In this post I will show how to implement the callback pattern of an AWS Step Functions Standard Workflow. This is used to add a manual approval step into an automated security incident response framework. The framework could be extended to remediate automatically, according to the individual policy actions defined. For example, applying alternative actions, or restricting actions to specific ARNs.

The application uses Amazon EventBridge to trigger a Step Functions Standard Workflow on an IAM policy creation event. The workflow compares the policy action against a customizable list of restricted actions. It uses AWS Lambda and Step Functions to roll back the policy temporarily, then notify an administrator and wait for them to approve or deny.

Figure 1: High-level architecture diagram.

Important: the application uses various AWS services, and there are costs associated with these services after the Free Tier usage. Please see the AWS pricing page for details.

You can deploy this application from the AWS Serverless Application Repository. You then create a new IAM Policy to trigger the rule and run the application.

Deploy the application from the Serverless Application Repository

  1. Find the “Automated-IAM-policy-alerts-and-approvals” app in the Serverless Application Repository.
  2. Complete the required application settings
    • Application name: an identifiable name for the application.
    • EmailAddress: an administrator’s email address for receiving approval requests.
    • restrictedActions: the IAM Policy actions you want to restrict.

      Figure 2 Deployment Fields

  3. Choose Deploy.

Once the deployment process is completed, 21 new resources are created. This includes:

  • Five Lambda functions that contain the business logic.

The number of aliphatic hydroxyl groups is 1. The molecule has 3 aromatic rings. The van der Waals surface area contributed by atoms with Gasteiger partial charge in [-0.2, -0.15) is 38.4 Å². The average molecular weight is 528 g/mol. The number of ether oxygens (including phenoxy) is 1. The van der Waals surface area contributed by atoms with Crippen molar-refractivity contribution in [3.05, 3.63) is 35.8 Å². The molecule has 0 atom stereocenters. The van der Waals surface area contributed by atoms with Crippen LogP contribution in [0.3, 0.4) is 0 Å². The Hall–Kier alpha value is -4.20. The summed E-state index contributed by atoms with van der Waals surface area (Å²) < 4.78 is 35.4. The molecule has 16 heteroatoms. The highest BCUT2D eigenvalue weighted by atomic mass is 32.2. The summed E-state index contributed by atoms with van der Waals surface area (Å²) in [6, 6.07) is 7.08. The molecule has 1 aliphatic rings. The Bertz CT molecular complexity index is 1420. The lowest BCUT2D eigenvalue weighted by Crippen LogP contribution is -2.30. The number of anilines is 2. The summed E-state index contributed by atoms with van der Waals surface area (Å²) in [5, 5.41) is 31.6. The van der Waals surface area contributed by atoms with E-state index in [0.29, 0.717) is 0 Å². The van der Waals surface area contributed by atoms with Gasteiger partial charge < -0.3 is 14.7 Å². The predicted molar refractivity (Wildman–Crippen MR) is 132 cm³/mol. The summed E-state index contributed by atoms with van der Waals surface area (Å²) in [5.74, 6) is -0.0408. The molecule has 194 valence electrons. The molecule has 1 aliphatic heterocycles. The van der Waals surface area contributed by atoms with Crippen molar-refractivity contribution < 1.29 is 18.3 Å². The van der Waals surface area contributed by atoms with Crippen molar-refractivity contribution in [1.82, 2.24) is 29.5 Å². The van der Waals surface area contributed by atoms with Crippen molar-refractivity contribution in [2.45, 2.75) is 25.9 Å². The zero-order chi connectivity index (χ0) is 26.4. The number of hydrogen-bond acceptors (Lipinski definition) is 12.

• An Amazon EventBridge rule.
  • An Amazon SNS topic and subscription.
  • An Amazon API Gateway REST API with two resources.
  • An AWS Step Functions state machine

To receive Amazon SNS notifications as the application administrator, you must confirm the subscription to the SNS topic. To do this, choose the Confirm subscription link in the verification email that was sent to you when deploying the application.

EventBridge receives new events in the default event bus. Here, the event is compared with associated rules. Each rule has an event pattern defined, which acts as a filter to match inbound events to their corresponding rules. In this application, a matching event rule triggers an AWS Step Functions execution, passing in the event payload from the policy creation event.

Running the application

Trigger the application by creating a policy either via the AWS Management Console or with the AWS Command Line Interface.

Using the AWS CLI

First install and configure the AWS CLI, then run the following command:

aws iam create-policy --policy-name my-bad-policy1234 --policy-document '{
    "Version": "2012-10-17",
    "Statement": [
        {
            "Sid": "VisualEditor0",
            "Effect": "Allow",
            "Action": [
                "s3:GetBucketObjectLockConfiguration",
                "s3:DeleteObjectVersion",
                "s3:DeleteBucket"
            ],
            "Resource": "*"
        }
    ]
}'

Using the AWS Management Console

  1. Go to Services > Identity Access Management (IAM) dashboard.
  2. Choose Create policy.
  3. Choose the JSON tab.
  4. Paste the following JSON:
    {
        "Version": "2012-10-17",
        "Statement": [
            {
                "Sid": "VisualEditor0",
                "Effect": "Allow",
                "Action": [
                    "s3:GetBucketObjectLockConfiguration",
                    "s3:DeleteObjectVersion",
                    "s3:DeleteBucket"
                ],
                "Resource": "*"
            }
        ]
    }
  5. Choose Review policy.
  6. In the Name field, enter my-bad-policy.
  7. Choose Create policy.

Either of these methods creates a policy with the permissions required to delete Amazon S3 buckets. Deleting an S3 bucket is one of the restricted actions set when the application is deployed:

Figure 3 default restricted actions

This sends the event to EventBridge, which then triggers the Step Functions state machine. The Step Functions state machine holds each state object in the workflow. Some of the state objects use the Lambda functions created during deployment to process data.